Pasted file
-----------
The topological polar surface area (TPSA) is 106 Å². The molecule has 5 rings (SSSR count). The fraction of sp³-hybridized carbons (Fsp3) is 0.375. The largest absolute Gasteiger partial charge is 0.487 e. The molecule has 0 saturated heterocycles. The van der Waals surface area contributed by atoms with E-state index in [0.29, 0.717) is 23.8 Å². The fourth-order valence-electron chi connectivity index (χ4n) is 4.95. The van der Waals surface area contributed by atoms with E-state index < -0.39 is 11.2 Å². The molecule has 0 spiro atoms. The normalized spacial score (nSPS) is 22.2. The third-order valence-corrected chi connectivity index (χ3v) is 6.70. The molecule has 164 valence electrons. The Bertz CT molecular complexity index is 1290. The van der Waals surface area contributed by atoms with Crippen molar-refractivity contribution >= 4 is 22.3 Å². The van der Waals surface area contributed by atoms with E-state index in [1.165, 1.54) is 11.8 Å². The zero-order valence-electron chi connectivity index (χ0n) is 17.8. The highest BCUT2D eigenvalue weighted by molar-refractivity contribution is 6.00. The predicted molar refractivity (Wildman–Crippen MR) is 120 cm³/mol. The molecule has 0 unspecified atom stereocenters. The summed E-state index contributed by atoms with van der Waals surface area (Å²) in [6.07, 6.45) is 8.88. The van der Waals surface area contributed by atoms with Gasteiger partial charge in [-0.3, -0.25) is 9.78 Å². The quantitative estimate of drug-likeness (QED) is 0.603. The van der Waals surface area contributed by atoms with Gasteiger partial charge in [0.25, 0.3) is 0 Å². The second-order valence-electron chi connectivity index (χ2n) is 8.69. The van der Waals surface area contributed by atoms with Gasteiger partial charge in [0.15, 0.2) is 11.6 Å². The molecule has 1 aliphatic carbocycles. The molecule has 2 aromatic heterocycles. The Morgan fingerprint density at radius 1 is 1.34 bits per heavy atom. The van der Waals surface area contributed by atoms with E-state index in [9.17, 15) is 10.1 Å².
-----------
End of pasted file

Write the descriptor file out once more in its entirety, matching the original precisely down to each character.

The topological polar surface area (TPSA) is 106 Å². The molecule has 5 rings (SSSR count). The fraction of sp³-hybridized carbons (Fsp3) is 0.375. The largest absolute Gasteiger partial charge is 0.487 e. The molecule has 0 saturated heterocycles. The van der Waals surface area contributed by atoms with E-state index in [0.29, 0.717) is 23.8 Å². The fourth-order valence-electron chi connectivity index (χ4n) is 4.95. The van der Waals surface area contributed by atoms with E-state index < -0.39 is 11.2 Å². The molecule has 0 spiro atoms. The normalized spacial score (nSPS) is 22.2. The third-order valence-corrected chi connectivity index (χ3v) is 6.70. The molecule has 164 valence electrons. The Bertz CT molecular complexity index is 1290. The van der Waals surface area contributed by atoms with Crippen molar-refractivity contribution >= 4 is 22.3 Å². The van der Waals surface area contributed by atoms with E-state index in [1.165, 1.54) is 11.8 Å². The zero-order valence-electron chi connectivity index (χ0n) is 17.8. The highest BCUT2D eigenvalue weighted by molar-refractivity contribution is 6.00. The predicted molar refractivity (Wildman–Crippen MR) is 120 cm³/mol. The molecule has 0 unspecified atom stereocenters. The summed E-state index contributed by atoms with van der Waals surface area (Å²) in [6.07, 6.45) is 8.88. The van der Waals surface area contributed by atoms with Gasteiger partial charge in [-0.3, -0.25) is 9.78 Å². The quantitative estimate of drug-likeness (QED) is 0.603. The van der Waals surface area contributed by atoms with Gasteiger partial charge in [0.25, 0.3) is 0 Å². The second-order valence-electron chi connectivity index (χ2n) is 8.69. The van der Waals surface area contributed by atoms with Gasteiger partial charge in [0.15, 0.2) is 11.6 Å². The molecule has 1 aliphatic carbocycles. The molecule has 2 aromatic heterocycles. The Morgan fingerprint density at radius 1 is 1.34 bits per heavy atom. The van der Waals surface area contributed by atoms with E-state index in [9.17, 15) is 10.1 Å².